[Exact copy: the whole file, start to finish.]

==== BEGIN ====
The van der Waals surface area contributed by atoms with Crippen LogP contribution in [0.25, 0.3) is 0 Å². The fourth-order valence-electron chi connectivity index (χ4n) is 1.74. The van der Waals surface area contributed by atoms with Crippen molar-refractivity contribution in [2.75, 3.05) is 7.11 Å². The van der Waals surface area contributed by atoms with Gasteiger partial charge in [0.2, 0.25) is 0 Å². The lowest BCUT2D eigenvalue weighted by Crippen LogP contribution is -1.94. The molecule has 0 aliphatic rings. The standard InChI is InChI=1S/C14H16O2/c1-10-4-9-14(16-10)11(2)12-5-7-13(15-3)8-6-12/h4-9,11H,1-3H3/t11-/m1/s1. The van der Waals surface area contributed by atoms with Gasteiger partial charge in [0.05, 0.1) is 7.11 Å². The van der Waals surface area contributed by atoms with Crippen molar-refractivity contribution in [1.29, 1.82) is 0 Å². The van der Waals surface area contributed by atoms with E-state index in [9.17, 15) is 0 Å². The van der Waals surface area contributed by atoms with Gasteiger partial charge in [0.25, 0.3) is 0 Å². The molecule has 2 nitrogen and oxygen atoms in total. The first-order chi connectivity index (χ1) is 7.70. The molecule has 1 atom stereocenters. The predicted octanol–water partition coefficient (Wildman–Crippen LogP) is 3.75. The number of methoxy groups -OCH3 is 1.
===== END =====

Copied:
The van der Waals surface area contributed by atoms with Crippen LogP contribution in [0.25, 0.3) is 0 Å². The fourth-order valence-electron chi connectivity index (χ4n) is 1.74. The van der Waals surface area contributed by atoms with Crippen molar-refractivity contribution in [2.75, 3.05) is 7.11 Å². The van der Waals surface area contributed by atoms with Gasteiger partial charge in [0.2, 0.25) is 0 Å². The lowest BCUT2D eigenvalue weighted by Crippen LogP contribution is -1.94. The molecule has 0 aliphatic rings. The standard InChI is InChI=1S/C14H16O2/c1-10-4-9-14(16-10)11(2)12-5-7-13(15-3)8-6-12/h4-9,11H,1-3H3/t11-/m1/s1. The van der Waals surface area contributed by atoms with Gasteiger partial charge in [0.05, 0.1) is 7.11 Å². The van der Waals surface area contributed by atoms with Crippen molar-refractivity contribution in [1.29, 1.82) is 0 Å². The van der Waals surface area contributed by atoms with E-state index in [9.17, 15) is 0 Å². The van der Waals surface area contributed by atoms with Gasteiger partial charge in [0.25, 0.3) is 0 Å². The molecule has 2 nitrogen and oxygen atoms in total. The first-order chi connectivity index (χ1) is 7.70. The molecule has 1 atom stereocenters. The predicted octanol–water partition coefficient (Wildman–Crippen LogP) is 3.75. The number of methoxy groups -OCH3 is 1.